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November 18, 2010 Edition
Dickie Coward is an upperclass Brit worried about losing the family estate to his brother, but he’s stuck in the middle of World War II and unable to do much more about it than try to survive. He is Flashman’s opposite, but equal, counterpart: a good and moral man whose decency is perpetually questioned. His luck is bad – anyone in a position to testify to Coward’s honesty and integrity ends up dead or otherwise out of the picture before Coward’s true character can be known. And yet he survives to tell the story of flying Spitfires and storming the beach at Normandy to his grandson in this story of adventure, war, and derring-do, the first in a proposed series.
Hall’s new collection of short stories lives up to his reputation as a comic in the vein of Woody Allen or David Sedaris. Hall is the star of his first story, Fifty-Cent Words, where he’s given a thesaurus for his 12th birthday which he proceeds to use to verbally batter his way in and out of trouble and money. In Rachel, a father does his best to normalize relations with his teenage daughter after she throws several MySpace parties the size of small towns, causing chaos and destruction. And in Prairie Dogs (which gives the collection its delightful cover image), an entrepreneur with ulterior motives moves in on a suspicious man and his naïve wife with the aid of a prairie-dog-sucking vacuum truck. The omniscient reader is left amused, saddened, and wondering about the view outside the narrow slices of life we’re treated to.
Van Gelder acknowledges from the outset that a comprehensive collection that includes everyone’s “best of” is difficult, but it’s hard to argue with the stellar job he’s done selecting these stories. Here, Ursula Le Guin rubs shoulders with Stephen King, James Tiptree, jr. with Roger Zelazny, and Neil Gaiman with Daniel Keyes for a satisfying range of hard science fiction and magical fantasy. Original publication dates range from 1951 (Of Time and Third Avenue, by Alfred Bester) to 2007 (The Merchant and the Alchemist’s Gate, by Ted Chiang), giving readers a sense of how the genres have changed through time.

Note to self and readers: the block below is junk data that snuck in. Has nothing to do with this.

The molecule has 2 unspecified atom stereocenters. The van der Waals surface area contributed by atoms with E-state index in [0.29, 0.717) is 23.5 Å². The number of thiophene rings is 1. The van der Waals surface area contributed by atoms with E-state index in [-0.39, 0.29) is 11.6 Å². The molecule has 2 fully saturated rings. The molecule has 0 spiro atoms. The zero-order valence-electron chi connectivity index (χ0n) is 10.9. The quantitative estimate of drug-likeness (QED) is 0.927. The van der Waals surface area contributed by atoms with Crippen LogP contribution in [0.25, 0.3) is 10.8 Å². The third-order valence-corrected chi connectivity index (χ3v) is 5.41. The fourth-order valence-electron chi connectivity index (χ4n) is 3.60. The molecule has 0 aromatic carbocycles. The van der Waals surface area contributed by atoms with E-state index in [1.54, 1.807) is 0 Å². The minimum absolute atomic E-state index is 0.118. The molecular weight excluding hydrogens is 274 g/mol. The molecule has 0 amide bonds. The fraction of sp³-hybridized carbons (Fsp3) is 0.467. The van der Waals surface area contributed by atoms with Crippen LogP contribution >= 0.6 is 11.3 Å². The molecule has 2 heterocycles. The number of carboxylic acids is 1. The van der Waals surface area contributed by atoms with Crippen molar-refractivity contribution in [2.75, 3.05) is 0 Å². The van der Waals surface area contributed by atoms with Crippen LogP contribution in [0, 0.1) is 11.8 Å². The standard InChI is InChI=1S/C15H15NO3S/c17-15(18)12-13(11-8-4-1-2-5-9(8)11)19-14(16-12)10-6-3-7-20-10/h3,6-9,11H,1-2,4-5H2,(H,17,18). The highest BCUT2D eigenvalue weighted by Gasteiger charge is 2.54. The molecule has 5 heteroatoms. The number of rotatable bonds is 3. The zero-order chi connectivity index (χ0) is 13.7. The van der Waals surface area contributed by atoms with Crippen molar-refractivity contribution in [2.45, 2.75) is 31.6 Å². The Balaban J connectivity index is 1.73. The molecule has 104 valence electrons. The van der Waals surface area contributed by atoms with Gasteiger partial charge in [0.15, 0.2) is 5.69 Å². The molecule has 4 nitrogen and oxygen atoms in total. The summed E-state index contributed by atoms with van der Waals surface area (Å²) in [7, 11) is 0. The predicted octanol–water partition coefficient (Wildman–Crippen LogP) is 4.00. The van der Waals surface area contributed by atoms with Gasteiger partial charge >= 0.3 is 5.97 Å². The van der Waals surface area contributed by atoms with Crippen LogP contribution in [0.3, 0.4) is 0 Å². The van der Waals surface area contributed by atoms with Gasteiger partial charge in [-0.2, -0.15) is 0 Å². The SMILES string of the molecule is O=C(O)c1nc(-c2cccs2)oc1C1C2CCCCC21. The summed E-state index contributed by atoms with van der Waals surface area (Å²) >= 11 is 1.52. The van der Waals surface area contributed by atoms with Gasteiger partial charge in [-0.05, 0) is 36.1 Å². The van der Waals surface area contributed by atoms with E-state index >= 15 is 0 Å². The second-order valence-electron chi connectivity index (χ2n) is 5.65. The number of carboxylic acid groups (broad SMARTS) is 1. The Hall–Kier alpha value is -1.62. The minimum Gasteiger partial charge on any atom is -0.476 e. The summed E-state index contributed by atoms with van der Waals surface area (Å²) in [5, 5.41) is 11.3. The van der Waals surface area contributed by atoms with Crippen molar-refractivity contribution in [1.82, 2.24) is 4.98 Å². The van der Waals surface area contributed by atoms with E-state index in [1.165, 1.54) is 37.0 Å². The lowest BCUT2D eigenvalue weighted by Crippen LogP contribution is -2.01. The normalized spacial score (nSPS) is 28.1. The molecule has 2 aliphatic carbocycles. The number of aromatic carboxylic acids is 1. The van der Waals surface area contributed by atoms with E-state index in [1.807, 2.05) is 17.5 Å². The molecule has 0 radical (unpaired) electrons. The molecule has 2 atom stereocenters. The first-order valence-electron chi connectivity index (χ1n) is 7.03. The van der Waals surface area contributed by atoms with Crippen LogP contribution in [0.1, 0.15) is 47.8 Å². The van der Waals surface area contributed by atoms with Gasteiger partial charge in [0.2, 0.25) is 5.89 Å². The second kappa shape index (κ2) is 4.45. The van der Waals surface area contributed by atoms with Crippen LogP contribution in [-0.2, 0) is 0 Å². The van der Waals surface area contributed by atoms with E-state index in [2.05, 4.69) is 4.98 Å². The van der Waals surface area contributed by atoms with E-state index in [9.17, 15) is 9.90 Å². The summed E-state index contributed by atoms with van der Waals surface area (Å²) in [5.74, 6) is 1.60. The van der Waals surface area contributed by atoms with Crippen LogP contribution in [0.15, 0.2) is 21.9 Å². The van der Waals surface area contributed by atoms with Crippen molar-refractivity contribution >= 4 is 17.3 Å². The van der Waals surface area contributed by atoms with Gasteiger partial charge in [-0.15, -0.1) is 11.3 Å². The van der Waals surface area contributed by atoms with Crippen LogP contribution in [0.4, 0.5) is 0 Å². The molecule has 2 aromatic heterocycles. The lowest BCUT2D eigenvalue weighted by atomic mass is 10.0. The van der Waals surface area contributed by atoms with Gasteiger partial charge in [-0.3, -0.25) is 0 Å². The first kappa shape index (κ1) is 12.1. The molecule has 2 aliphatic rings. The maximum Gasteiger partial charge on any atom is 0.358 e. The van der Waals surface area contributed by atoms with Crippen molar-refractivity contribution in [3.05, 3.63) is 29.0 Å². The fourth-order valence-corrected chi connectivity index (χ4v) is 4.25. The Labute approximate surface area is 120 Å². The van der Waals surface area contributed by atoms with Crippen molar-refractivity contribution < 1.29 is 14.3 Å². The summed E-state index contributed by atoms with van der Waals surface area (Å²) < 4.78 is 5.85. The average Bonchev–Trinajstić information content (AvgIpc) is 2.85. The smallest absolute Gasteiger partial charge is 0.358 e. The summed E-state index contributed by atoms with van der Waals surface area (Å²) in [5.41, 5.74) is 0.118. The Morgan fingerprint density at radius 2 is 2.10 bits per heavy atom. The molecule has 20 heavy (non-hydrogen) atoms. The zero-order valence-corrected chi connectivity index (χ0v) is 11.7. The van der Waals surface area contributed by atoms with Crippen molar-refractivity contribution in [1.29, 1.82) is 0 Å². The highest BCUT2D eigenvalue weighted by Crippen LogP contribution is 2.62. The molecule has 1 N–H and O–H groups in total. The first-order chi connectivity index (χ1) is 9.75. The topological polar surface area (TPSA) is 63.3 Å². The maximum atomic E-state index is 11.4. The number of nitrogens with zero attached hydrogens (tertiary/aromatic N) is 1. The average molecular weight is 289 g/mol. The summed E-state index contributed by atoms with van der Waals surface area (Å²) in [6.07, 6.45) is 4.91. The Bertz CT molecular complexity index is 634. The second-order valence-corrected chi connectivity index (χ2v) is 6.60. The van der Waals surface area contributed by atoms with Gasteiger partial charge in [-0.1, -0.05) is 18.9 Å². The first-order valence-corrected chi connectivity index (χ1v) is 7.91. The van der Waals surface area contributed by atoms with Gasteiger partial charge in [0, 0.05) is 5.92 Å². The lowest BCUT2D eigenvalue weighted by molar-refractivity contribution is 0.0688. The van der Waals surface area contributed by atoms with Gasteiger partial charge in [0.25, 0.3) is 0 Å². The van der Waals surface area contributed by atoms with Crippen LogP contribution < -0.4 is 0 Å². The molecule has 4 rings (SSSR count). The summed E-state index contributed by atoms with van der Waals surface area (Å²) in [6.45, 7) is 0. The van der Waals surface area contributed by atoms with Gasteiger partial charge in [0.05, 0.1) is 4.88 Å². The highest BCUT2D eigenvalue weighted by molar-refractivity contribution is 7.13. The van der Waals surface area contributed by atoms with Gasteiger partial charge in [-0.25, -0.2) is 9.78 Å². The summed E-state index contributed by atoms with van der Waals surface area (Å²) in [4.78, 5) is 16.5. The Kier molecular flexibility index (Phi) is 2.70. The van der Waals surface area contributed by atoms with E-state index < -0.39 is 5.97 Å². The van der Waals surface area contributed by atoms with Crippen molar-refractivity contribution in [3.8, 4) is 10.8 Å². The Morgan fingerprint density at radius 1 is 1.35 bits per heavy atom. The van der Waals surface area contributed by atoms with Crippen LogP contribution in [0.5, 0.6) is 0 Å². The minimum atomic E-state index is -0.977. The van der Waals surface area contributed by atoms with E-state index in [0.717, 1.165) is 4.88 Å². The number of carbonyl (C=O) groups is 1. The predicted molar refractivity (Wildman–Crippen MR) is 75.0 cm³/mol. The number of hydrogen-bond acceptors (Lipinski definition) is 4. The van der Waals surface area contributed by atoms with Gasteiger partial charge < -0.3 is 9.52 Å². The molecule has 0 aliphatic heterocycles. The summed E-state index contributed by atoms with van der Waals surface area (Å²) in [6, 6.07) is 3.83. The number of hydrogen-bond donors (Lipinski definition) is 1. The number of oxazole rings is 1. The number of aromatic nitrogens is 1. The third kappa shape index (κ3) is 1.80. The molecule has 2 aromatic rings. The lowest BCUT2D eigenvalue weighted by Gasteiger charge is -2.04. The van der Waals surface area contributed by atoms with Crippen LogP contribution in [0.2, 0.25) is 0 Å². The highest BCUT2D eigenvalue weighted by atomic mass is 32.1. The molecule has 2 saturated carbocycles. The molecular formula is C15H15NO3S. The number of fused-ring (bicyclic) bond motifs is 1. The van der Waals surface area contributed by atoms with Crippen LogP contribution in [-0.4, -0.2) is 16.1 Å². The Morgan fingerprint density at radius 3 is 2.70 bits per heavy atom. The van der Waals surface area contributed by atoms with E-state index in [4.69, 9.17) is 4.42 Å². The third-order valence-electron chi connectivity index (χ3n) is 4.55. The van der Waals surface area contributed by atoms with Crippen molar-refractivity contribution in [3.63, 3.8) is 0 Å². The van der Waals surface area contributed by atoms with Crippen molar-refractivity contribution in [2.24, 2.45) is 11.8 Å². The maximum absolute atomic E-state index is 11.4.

When a 57-carat ruby surfaces out of a bog clenched in the cadaverous hand of a 17th-century mapmaker, it’s taken as evidence that the legend of the Tavernier stones is real. Modern-day mapmaker John Graf has always loved Johannes Cellarius’ work and is now struck by something he hadn’t noticed before on one of Cellarius’ maps: a code. Teaming up with well-educated thief, David Freeman, the two work feverishly to solve the puzzle and find the lost cache of gems, if they still exist, while trying to stay well ahead of many others in the race. Fans of Dan Brown ought to give this fast-paced and intricately-plotted mystery a try.
From one of Mexico’s greatest writers comes this epic told by the mad empress Carlota (formerly Marie Charlotte of Belgium). Appointed Empress of Mexico by French nation-builders in 1864 alongside her husband, Emperor Maximilian, Carlota falls in love with her new country. Unfortunately, the two are seen, rightly, as usurpers, and even though Maximilian enacts liberal reforms that his conservative backers oppose, he can’t win over Juarez (Mexico’s elected president) and his supporters. Sensing a turn in their fortunes, Carlota makes the long journey back to Europe to plead for assistance from France, and the refusal sends her into a mental breakdown from which she never recovers.